Duncan said making sure children in disadvantaged communities have access to technology will be critical. (Albert H. Teich / Shutterstock.com)
A more well-rounded curriculum with less focus on a single test. Higher academic standards and more difficult classwork. Continued cuts to extracurricular and other activities because of the tough economy: Education Secretary Arne Duncan says these are some of the changes and challenges that children could notice as they start the new school year.
Several significant reforms have taken place over the past three years. Forty-eight states and the District of Columbia have adopted the Common Core standards, a set of uniform benchmarks for math and reading. Thirty-two states and D.C. have been granted waivers from important parts of the Bush-era No Child Left Behind law. Billions in federal dollars have gone out to improve low-performing schools, tie teacher evaluations to student growth, and encourage states to expand the number of charter schools, which are publicly funded but privately run.
In an interview with The Associated Press, Duncan said he believes students will see the concrete effects of those changes when they head back to class this school year.
Putting in place Common Core standards, which began in many of the early school grades last year, could mean a greater emphasis on critical thinking. Waivers for No Child Left Behind should translate into a greater focus on a broader range of academic goalposts, including increasing the number of students who graduate, pass Advanced Placement classes and tests, and leave high school ready for college or a career, Duncan said.
One result of waivers is a hodgepodge of individual state accountability plans for student performance and achievement. Duncan said these state plans could help guide Congress in coming up with a comprehensive plan to fix the No Child Left Behind law, which Republicans and Democrats alike say is broken.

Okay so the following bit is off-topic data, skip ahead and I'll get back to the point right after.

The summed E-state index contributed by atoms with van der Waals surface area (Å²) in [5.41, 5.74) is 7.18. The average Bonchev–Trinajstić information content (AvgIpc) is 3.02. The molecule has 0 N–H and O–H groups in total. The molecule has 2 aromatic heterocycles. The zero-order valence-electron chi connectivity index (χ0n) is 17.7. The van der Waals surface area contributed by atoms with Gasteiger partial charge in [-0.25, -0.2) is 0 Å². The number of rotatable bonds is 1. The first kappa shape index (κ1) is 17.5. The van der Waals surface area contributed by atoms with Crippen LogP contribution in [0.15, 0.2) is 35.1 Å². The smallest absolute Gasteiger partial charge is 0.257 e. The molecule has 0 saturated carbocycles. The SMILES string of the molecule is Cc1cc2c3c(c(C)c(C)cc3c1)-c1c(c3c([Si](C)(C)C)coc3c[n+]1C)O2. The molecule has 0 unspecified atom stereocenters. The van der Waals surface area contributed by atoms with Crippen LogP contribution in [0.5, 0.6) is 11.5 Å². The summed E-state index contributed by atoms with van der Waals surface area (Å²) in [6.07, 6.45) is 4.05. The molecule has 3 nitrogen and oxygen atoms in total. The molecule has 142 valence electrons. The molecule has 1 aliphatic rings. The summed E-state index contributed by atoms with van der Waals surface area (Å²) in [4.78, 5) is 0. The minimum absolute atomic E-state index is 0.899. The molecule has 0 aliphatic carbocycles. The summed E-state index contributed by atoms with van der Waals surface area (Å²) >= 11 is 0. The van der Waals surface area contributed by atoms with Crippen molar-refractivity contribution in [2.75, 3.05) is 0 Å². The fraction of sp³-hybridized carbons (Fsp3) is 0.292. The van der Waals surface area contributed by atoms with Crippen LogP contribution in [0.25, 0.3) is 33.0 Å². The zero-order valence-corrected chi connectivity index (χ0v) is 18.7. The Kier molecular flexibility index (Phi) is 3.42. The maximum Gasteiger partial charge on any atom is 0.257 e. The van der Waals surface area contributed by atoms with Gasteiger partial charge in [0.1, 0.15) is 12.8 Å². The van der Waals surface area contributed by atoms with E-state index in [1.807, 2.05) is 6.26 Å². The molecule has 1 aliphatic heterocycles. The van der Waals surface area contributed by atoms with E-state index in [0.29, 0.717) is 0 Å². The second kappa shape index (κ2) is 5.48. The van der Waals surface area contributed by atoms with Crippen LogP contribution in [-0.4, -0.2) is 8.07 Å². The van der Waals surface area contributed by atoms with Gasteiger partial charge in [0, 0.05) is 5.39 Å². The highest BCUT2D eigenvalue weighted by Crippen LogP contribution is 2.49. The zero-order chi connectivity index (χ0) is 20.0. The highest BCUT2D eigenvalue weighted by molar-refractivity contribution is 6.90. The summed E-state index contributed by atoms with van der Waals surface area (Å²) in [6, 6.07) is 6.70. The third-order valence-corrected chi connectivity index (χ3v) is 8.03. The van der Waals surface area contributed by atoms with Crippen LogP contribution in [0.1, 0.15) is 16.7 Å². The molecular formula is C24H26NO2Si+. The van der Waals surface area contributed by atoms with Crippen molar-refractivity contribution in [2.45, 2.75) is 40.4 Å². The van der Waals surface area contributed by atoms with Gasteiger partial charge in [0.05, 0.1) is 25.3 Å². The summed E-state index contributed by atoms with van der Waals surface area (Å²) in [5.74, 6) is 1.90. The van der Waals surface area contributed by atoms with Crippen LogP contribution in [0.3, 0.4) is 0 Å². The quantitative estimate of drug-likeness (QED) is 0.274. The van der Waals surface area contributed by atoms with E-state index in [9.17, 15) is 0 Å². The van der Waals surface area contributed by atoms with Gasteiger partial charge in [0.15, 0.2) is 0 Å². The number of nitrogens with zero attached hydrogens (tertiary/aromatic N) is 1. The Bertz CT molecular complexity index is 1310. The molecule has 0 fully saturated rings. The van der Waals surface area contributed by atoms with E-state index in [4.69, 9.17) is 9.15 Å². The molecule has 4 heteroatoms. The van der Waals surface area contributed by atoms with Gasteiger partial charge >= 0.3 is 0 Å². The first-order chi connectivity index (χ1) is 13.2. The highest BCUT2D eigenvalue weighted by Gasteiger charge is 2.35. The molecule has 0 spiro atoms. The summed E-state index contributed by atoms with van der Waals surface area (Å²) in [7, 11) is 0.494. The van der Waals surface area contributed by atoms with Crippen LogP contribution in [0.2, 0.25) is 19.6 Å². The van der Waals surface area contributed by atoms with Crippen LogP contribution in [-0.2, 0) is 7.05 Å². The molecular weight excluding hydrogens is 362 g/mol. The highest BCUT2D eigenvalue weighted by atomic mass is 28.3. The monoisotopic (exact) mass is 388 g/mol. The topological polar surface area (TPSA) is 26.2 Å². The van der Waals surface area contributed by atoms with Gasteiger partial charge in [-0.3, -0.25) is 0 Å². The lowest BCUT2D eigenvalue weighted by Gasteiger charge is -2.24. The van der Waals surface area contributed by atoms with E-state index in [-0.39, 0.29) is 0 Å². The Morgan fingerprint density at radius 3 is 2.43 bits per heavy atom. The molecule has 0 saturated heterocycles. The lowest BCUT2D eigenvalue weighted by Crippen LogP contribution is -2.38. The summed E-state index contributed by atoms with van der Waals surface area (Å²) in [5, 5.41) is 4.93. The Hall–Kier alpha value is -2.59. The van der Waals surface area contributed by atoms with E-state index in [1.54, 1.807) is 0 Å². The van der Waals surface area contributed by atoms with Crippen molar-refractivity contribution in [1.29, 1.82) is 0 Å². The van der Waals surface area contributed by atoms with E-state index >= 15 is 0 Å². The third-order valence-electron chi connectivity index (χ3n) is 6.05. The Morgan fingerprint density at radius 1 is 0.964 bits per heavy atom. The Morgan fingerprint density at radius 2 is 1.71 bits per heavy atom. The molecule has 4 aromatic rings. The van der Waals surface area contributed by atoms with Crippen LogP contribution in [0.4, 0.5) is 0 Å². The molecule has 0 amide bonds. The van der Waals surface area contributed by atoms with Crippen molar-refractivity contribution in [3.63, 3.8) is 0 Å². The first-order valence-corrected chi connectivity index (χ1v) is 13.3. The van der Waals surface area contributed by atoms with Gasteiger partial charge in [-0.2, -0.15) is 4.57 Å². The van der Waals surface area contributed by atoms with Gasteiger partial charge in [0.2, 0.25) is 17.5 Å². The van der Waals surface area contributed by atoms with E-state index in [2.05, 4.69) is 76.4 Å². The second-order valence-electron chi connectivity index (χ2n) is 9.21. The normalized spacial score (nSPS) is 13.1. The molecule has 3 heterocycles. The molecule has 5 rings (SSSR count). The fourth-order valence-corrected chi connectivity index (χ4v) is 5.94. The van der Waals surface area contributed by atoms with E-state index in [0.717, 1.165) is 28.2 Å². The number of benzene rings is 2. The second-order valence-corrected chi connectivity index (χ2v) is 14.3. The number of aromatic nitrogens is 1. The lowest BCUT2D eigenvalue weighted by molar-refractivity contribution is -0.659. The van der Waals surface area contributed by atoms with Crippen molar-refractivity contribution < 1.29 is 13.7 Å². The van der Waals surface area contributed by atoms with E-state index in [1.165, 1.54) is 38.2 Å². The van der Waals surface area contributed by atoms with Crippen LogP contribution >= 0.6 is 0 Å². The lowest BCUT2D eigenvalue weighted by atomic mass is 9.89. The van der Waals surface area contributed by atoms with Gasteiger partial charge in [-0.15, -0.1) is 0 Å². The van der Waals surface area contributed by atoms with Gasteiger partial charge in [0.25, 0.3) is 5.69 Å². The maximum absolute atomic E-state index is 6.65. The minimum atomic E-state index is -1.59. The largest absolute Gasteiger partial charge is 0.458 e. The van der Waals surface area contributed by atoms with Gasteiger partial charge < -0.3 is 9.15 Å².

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“To see so many great, innovative, creative, courageous ideas coming from states, I think, is literally leading the country to where we need to go,” Duncan said.
Although the law has been credited with helping shine a light on the need to improve the performance of low-income, minority, and other student subgroups, the nation is far from reaching one of its central goals—that all students be proficient in math and reading by 2014.
As that date approaches, more and more schools have been labeled as out of compliance with the law and subject to a set of interventions. The waivers are designed to grant states reprieve from that requirement and greater control over how to close achievement gaps and lift low-performing schools.
One of the most important changes as a result of the waivers, Duncan said, will be a renewed focus on subjects such as science, social studies, and the arts. In many schools, they received less attention in the push to improve math and reading scores.
“Many, many states are emphasizing again not just the basics but a world-class education,” he said.
For those in states where the Common Core standards are being implemented, students could see more emphasis on critical thinking and spending a longer time gaining a deeper understanding of a more limited range of concepts in math.